As you’ve probably already guessed, it was Edo Sushi Boxes that had us shooting out of the office at 12 noon on the dot this week. Getting there early meant we plucked our boxes straight off the shelf.

For a takeout meal, Edo Sushi Boxes are smartly presented and come with pickled ginger and soy sauce on the side. The specials change on a monthly basis, but there are some familiar faces that keep cropping up. Expect to see plenty of shinko maki, a veggie sushi roll made from tangy pickled radish, and kappa maki, the cucumber-filled equivalent. Creamy avocado and salmon-filled california rolls are also a staple. The Edo Sushi Box is finished off with one larger item, usually either inari zushi, or if you’re lucky one of their mouth-watering salmon nigiris.

The staff at Edo Sushi are friendly and efficient; even if they have to knock up your lunchtime sushi fix from scratch you’ll rarely be waiting longer than ten minutes. The takeaway itself is pokey; you’ll find yourself awkwardly squeezing around other customers during the lunchtime rush, but this is all part of Edo Sushi’s charm. There’s plenty of personal touches that’ll have you warming to the place in no time, including greeting cards hand-drawn by the staff and a cheerful note telling you to put your money in their lucky cat moneybox if you want to buy a card. The eagle-eyed will also notice a painting by Sheffield’s own Wildago hanging on the wall.

But ultimately, it’s all about the sushi! Our Edo Sushi Boxes were made up of shinko maki, kappa maki, california rolls and a wedge of inari zushi. Edo Sushi do have a tendency to skimp on the fish (5 pieces of our sushi were just cucumber and pickled radish rolls) but at £4.50, this is understandable.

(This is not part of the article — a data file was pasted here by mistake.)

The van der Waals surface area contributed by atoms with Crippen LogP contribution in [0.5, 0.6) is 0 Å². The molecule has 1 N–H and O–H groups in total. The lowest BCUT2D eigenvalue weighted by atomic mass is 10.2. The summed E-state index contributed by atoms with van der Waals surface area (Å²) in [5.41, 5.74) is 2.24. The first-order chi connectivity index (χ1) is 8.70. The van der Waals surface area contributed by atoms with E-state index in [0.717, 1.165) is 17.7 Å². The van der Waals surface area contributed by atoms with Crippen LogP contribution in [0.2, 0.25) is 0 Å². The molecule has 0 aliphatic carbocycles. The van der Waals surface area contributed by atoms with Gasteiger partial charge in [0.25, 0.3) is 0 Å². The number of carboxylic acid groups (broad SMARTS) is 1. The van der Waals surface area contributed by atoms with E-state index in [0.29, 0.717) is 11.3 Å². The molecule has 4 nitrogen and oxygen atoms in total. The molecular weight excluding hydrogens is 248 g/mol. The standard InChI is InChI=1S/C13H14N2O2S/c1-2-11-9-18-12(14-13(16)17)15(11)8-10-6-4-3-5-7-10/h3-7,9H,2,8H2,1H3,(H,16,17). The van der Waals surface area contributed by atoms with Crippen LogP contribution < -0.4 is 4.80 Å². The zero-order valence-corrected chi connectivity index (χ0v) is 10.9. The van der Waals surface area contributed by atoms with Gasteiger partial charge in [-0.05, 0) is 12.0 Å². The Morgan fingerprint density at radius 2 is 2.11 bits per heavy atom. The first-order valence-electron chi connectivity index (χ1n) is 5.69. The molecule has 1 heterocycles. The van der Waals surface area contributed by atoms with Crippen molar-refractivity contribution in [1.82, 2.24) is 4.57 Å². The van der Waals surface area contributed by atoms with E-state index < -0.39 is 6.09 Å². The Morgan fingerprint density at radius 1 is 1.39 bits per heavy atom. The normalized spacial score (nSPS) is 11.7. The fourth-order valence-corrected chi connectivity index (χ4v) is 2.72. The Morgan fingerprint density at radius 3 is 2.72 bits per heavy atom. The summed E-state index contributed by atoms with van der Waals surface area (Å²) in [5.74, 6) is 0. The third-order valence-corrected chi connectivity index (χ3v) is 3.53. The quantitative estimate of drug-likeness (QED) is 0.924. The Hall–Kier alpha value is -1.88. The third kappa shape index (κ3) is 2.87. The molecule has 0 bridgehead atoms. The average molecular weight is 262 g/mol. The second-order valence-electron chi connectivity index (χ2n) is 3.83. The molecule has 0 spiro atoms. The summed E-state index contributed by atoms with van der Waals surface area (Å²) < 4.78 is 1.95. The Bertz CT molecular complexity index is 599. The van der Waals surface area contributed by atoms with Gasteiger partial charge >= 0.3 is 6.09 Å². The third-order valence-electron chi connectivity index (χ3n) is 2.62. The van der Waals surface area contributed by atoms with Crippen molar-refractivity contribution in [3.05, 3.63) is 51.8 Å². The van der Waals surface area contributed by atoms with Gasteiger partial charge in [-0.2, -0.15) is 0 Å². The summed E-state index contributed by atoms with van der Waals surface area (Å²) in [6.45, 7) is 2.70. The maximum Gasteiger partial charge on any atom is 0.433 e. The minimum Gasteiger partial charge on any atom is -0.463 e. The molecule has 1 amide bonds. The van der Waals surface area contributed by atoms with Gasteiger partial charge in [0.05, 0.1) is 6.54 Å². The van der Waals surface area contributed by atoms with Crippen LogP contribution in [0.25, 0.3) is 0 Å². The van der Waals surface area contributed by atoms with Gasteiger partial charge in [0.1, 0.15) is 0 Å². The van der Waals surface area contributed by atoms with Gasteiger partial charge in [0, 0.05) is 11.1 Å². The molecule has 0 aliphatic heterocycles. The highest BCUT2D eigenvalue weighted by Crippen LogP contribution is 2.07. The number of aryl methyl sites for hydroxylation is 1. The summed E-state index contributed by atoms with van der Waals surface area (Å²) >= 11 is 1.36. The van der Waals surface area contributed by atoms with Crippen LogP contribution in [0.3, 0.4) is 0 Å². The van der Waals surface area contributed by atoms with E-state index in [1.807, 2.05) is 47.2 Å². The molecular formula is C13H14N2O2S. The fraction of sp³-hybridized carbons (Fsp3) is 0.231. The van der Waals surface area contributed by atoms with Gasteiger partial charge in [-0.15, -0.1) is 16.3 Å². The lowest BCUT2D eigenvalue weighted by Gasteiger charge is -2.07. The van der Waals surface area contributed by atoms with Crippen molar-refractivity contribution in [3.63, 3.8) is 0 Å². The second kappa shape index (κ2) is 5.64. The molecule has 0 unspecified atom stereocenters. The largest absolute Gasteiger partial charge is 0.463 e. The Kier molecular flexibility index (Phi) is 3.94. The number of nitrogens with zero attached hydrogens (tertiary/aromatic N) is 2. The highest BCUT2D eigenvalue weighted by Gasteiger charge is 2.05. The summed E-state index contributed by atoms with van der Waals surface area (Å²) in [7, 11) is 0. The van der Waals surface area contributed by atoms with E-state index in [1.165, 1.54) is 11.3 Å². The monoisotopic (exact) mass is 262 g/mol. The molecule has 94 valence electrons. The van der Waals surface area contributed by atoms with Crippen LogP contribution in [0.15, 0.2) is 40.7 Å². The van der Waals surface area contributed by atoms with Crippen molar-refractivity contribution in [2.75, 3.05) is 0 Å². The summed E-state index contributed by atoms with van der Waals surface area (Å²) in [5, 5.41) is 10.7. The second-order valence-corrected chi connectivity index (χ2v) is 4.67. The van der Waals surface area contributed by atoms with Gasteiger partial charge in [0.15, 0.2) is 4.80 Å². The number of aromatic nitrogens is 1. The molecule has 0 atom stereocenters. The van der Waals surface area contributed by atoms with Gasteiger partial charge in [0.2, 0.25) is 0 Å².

The inari zushi will divide opinions. Personally, the combination of sweet tofu and savoury rice wasn’t to my liking, and I ended up peeling off the batter and just eating the plain rice. But other members of the Sheffield Eats team raved about it, and the tofu was certainly perfectly cooked, forming a light skin around the rice.

While you’ll either love or hate the inari zushi, sushi lovers are guaranteed to wolf down the california rolls. Our boxes contained six helpings of california rolls, which were crammed with melt-in-the-mouth avocado and fresh, raw salmon. It’s worth shelling out on the box just for these six mouthfuls of sharp sashimi and smooth avocado alone! Delicious, and surely some of the freshest sashimi you’ll ever pluck off a shelf during your lunch break.

The meal was topped off with a complimentary miso soup. Although it may look like a murky cup-a-soup in a polystyrene cup, it’s not to be missed.

This lip-smackingly salty soup has hidden layers of seaweed and crispy spring onion, and is the perfect accompaniment to sushi.

The next time you’re craving a lunchtime sushi fix, do yourself a favour and track down this takeout sushi haven. It’s cheaper, fresher and far, far tastier than any of the prepackaged stuff you’ll find in the big stores in town.